I honestly wonder what my friend’s reaction would have been if I had told him that I had a heart attack or a stroke or even cancer. I am sure that his reaction would have been sympathetic and understanding with an offer of “If I can do anything …”

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A little understanding and compassion go a long way.

Well, I don’t want his sympathy. We have survived these past two years without his help. A simple dose of understanding would have been preferable, rather than the perplexed look, the sudden turn and walk away, or the “Yeah, right” head shake that we survivors of brain injury all too often get from others.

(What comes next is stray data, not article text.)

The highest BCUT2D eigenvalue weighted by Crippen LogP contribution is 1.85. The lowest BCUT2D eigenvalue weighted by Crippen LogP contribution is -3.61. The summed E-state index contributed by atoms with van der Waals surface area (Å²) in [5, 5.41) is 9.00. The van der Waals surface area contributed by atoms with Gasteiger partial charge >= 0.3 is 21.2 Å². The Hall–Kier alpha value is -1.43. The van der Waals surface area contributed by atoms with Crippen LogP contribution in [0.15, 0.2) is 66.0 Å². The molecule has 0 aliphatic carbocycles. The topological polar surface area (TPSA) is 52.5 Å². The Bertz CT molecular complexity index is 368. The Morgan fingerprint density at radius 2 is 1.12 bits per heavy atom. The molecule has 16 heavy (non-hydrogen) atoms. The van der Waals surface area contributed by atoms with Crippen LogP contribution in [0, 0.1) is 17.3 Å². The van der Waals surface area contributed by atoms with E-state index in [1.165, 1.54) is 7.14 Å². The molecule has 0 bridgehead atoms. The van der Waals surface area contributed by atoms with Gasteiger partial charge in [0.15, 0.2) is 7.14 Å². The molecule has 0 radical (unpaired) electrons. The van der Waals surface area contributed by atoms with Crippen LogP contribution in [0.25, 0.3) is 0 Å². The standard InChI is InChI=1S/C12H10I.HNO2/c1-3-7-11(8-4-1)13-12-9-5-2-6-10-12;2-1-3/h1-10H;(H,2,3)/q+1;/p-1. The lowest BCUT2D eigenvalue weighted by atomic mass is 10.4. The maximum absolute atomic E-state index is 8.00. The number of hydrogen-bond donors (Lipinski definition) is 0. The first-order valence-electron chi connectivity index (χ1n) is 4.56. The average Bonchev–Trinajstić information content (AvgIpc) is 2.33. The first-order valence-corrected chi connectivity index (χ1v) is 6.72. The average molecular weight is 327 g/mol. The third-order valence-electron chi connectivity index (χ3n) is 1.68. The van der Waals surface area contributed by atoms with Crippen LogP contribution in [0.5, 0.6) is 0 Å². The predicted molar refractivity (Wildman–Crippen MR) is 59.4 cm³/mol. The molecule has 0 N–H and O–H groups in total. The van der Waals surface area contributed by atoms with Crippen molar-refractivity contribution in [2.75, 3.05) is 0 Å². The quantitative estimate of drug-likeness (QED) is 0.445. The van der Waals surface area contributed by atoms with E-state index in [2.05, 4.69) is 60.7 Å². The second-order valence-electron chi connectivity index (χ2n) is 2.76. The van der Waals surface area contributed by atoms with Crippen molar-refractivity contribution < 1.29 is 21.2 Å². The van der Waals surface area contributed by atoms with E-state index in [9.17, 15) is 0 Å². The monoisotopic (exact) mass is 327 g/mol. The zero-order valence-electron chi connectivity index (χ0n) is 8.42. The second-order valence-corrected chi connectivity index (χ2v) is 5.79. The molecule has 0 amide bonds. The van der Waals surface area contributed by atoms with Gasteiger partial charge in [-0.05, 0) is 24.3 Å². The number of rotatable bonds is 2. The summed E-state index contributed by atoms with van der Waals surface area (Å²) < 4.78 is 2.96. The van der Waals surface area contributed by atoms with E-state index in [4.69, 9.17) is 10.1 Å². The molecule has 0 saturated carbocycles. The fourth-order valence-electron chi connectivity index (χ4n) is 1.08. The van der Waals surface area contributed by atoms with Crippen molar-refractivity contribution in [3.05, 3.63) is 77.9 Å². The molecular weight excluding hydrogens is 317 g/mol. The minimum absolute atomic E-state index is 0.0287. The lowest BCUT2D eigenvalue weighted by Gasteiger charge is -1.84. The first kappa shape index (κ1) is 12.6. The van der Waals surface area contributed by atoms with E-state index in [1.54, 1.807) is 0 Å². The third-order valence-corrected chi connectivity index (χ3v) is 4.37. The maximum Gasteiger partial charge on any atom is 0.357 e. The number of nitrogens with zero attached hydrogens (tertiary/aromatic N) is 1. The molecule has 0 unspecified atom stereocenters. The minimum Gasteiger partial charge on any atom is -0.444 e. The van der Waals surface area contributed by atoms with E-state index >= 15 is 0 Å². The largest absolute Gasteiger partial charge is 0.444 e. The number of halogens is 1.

Clip Art compliments of Bing.)

(Photos compliments of contributor.)

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TBI Tales . . . . . . . . Mission Possible!

Mission Possible!

by Jennifer Stokley

presented

by

Donna O’Donnell Figurski

 

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I CAN’T BELIEVE I DID IT!

I don’t go out very often since my brain injury – usually only with my big sister or my “gal pal” for support. But, my neighbor had a mission planned. (I have become good friends with my neighbor, and I trust her. Also, we are similar in age.)

Baby Shower

My neighbor’s granddaughter is having a baby, and the baby shower is planned soon. I adore her granddaughter, but I know I just am not up to attending something with fifty people. Most of the guests will be strangers to me. So, that’s where our mission came in.

I told my neighbor that I would pay for all the food she would need for the party and also have her help me pick out healthy food stuff for the baby as my shower gift.